Climate change: What are the odds?

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By The Staff

Let’s take a different look at the issue of global warming, or better stated, climate change. First a few observations:

It is undeniable that coal and oil deposits underground had locked up vast amounts of carbon, and to support human activities they are being brought up and burned in enormous quantities, thus releasing the carbon into the atmosphere.

A review of the independent studies and articles done by climate scientists around the world shows that the great majority believe the evidence holds that climate change is real, already happening, and that it is caused by human activities.  The trend line for global temperatures over the years is analogous to that of the stock market — there are down periods, but the line trends upward.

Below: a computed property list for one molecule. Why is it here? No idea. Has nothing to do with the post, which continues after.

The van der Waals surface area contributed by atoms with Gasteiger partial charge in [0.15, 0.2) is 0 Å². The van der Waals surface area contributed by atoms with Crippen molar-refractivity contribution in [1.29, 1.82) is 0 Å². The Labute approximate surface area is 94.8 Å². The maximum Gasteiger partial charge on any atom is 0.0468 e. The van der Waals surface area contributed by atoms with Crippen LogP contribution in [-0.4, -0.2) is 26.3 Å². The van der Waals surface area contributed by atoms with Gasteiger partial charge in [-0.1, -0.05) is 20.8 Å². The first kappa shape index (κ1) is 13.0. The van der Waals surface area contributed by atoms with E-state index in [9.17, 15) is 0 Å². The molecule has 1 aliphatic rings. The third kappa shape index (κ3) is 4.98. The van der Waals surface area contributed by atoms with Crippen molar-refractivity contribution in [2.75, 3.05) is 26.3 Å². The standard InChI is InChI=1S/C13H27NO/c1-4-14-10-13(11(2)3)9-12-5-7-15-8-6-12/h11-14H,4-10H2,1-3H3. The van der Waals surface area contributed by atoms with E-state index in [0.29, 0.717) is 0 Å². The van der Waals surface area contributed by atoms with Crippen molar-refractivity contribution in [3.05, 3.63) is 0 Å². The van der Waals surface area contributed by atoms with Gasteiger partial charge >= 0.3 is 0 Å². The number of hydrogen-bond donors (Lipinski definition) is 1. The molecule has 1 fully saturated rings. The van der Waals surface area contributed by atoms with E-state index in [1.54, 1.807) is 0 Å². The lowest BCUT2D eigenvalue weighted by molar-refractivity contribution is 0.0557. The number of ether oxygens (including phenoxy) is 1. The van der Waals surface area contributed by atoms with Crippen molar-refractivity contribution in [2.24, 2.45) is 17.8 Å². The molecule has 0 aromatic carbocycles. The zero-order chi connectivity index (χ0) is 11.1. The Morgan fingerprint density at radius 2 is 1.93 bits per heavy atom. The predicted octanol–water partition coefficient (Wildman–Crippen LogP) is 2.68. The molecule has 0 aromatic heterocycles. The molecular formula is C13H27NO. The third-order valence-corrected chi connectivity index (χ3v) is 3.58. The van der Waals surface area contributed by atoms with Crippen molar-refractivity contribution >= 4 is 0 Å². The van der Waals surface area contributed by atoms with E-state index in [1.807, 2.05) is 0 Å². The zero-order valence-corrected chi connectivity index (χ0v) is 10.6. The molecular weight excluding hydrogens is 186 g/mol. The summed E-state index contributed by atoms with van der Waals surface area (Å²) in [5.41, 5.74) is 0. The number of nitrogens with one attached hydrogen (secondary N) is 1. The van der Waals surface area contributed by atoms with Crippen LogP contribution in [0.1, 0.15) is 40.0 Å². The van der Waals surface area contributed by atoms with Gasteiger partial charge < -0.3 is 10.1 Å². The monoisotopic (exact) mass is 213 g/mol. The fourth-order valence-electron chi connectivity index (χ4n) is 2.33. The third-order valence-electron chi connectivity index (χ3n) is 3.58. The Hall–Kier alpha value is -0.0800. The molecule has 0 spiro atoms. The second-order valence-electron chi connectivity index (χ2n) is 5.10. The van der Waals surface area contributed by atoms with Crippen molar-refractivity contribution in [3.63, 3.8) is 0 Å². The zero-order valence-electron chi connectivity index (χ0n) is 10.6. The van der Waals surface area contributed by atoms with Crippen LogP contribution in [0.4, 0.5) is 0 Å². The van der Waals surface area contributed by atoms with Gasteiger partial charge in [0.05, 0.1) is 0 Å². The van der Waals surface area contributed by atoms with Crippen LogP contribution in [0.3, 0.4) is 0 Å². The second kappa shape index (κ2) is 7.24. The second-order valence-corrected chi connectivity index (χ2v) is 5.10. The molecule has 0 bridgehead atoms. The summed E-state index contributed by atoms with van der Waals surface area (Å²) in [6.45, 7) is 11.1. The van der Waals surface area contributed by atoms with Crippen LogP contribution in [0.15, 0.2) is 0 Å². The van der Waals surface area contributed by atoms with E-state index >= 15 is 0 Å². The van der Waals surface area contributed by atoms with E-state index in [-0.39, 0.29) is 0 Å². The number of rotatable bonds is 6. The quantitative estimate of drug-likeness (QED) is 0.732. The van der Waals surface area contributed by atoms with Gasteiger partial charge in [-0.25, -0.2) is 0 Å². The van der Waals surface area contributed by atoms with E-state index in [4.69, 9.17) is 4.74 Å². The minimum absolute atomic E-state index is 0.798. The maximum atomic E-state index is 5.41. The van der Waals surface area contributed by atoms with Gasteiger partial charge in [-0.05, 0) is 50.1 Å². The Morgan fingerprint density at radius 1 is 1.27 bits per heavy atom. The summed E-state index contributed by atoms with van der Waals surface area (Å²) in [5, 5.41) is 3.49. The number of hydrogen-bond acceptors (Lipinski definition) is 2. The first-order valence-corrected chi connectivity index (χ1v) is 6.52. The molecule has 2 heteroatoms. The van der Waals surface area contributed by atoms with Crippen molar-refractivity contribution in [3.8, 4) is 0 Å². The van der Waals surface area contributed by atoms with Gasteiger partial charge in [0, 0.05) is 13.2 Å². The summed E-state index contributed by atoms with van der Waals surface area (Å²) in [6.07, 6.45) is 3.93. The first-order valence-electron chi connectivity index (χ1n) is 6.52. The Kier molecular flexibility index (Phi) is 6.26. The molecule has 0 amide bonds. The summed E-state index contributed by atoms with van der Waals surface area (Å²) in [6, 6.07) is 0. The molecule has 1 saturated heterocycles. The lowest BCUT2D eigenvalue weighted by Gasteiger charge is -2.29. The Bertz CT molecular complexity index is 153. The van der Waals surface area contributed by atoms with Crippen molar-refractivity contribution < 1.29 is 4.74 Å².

If predictions are correct regarding climate change, it could lead to a world-wide catastrophe.

What does each side gain from their stance?  How do the believers benefit?  The deniers? There is a direct economic link for the deniers (drill, baby, drill!  Cheap energy!); for the believers, the benefit, if any, is pretty fuzzy (possible study grants?).

Now, let’s say that climate change may or may not be caused by humans.  As individuals, we can assign a probability percentage to the dire predictions being correct, ranging from 100 percent to zero.  You can assign your own.

So, at what percent probability of such a catastrophe is it acceptable to do nothing?  Are you willing to risk it at 80 percent?  50 percent?  Even if it were a one-in-10 chance?  It appears most deniers assume a

0 percent chance.  This stance allows them to continue their wasteful ways and absolve themselves of any responsibility.  Are you really willing to gamble the future of your children, and of the world, on such an assumption?

Jose Carreño

Los Alamos